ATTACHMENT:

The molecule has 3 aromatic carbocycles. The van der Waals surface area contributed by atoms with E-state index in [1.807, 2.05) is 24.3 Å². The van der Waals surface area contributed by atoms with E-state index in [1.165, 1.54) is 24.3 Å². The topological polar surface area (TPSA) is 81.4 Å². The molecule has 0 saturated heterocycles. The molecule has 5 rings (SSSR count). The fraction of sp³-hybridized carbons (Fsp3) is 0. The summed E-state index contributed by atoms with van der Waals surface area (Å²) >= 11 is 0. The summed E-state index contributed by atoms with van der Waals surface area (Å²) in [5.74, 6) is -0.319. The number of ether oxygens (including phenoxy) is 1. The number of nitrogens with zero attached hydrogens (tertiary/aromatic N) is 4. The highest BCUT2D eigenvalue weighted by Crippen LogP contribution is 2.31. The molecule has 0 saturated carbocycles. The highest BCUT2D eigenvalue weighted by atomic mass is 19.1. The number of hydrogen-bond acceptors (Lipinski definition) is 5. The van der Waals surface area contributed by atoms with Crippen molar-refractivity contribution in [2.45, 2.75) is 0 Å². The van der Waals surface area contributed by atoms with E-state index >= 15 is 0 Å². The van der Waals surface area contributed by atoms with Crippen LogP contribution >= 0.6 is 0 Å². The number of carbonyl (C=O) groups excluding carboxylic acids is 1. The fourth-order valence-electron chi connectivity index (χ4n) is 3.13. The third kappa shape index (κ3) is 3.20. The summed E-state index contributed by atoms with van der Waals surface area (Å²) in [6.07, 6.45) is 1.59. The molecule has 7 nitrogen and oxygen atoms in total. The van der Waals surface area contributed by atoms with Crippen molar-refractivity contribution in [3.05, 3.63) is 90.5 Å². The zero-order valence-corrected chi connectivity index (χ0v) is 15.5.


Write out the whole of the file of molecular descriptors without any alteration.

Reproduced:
The molecule has 3 aromatic carbocycles. The van der Waals surface area contributed by atoms with E-state index in [1.807, 2.05) is 24.3 Å². The van der Waals surface area contributed by atoms with E-state index in [1.165, 1.54) is 24.3 Å². The topological polar surface area (TPSA) is 81.4 Å². The molecule has 0 saturated heterocycles. The molecule has 5 rings (SSSR count). The fraction of sp³-hybridized carbons (Fsp3) is 0. The summed E-state index contributed by atoms with van der Waals surface area (Å²) >= 11 is 0. The summed E-state index contributed by atoms with van der Waals surface area (Å²) in [5.74, 6) is -0.319. The number of ether oxygens (including phenoxy) is 1. The number of nitrogens with zero attached hydrogens (tertiary/aromatic N) is 4. The highest BCUT2D eigenvalue weighted by Crippen LogP contribution is 2.31. The molecule has 0 saturated carbocycles. The highest BCUT2D eigenvalue weighted by atomic mass is 19.1. The number of hydrogen-bond acceptors (Lipinski definition) is 5. The van der Waals surface area contributed by atoms with Crippen molar-refractivity contribution in [2.45, 2.75) is 0 Å². The van der Waals surface area contributed by atoms with E-state index >= 15 is 0 Å². The van der Waals surface area contributed by atoms with Crippen LogP contribution >= 0.6 is 0 Å². The number of carbonyl (C=O) groups excluding carboxylic acids is 1. The fourth-order valence-electron chi connectivity index (χ4n) is 3.13. The third kappa shape index (κ3) is 3.20. The summed E-state index contributed by atoms with van der Waals surface area (Å²) in [6.07, 6.45) is 1.59. The molecule has 7 nitrogen and oxygen atoms in total. The van der Waals surface area contributed by atoms with Crippen molar-refractivity contribution in [3.05, 3.63) is 90.5 Å². The zero-order valence-corrected chi connectivity index (χ0v) is 15.5.